The Abarth is a performance version of the Fiat 500 that hit showrooms last spring. In Europe, where the current version of the car has been on sale for several years, it is known as the Cinquecento.
Fiat is trying to establish awareness in the U.S. after a 25 year absence. On Sunday, the company arranged for Jennifer Lopez, who has been appearing in Fiat ads, to appear to drive the 500 Gucci edition on the stage of the American Music Awards broadcast on ABC.
Fiat, and Europe in general, is known for running ads that are much more sexually suggestive than ads that run in the U.S.
In the ad, titled "Seduction," a geeky looking man is walking down the street when he spots a gorgeous model bent over adjusting the strap on her shoe. She notices him gazing at her, and, shouting in Italian, chastises him for ogling her. The encounter, though, quickly turns gentler and she whispers in his ear, dips her finger in the foam in his latte, and then ... well, you'll have to view the ad to decide if the imagery is too suggestive for America's more Puritan eyes and ears.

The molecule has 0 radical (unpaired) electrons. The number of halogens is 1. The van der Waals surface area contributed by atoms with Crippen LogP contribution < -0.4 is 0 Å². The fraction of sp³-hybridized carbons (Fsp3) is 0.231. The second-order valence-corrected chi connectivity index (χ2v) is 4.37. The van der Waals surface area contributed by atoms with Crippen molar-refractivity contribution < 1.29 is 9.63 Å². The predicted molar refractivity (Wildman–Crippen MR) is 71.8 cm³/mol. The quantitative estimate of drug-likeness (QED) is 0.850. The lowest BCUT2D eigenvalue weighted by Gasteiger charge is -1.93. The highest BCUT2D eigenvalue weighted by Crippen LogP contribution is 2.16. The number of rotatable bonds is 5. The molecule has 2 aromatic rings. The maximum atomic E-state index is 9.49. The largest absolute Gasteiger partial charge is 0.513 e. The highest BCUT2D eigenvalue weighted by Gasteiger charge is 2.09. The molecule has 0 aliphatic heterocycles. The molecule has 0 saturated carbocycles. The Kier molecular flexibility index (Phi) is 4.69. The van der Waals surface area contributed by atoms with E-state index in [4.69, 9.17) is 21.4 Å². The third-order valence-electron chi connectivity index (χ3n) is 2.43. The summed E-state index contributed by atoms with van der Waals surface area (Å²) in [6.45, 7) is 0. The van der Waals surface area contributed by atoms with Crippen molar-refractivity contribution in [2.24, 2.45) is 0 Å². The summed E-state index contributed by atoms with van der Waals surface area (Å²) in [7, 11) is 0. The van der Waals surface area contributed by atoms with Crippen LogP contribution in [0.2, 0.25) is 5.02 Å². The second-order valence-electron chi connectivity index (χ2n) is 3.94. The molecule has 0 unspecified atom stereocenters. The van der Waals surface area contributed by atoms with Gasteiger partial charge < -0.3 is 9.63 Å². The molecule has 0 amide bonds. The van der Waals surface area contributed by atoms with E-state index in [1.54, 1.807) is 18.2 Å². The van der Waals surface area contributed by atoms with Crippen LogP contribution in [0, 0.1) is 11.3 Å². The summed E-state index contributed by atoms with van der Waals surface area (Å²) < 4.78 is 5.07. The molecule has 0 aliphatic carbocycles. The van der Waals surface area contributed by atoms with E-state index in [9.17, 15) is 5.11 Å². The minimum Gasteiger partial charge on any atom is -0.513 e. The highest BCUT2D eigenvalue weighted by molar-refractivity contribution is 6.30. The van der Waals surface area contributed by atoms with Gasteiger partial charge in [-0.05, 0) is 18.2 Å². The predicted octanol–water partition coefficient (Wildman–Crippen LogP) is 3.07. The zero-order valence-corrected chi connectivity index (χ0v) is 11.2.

"Networks in the U.S. have much stricter standards, which makes the ads we see in the U.S. routinely less interesting than what you see in Europe and South America," says AOL Autos Editor-in-Chief David Kiley, who is a former editor and columnist at ad industry magazine Adweek. "The other issue you have in the U.S. is that religious-based 'family' organizations will start issuing press releases and organizing boycotts if they think an ad is corrupting on some level, or has too much sexual innuendo."
Fiat CEO Olivier Francois, who also oversees marketing of Chrysler, Dodge and Jeep in the U.S., said the U.S. agency who created the ad, Dallas-based Richards Group, "intended it to be viral, but I am considering running it as an ad too, but I'm not sure. It may be too much."
What do you think?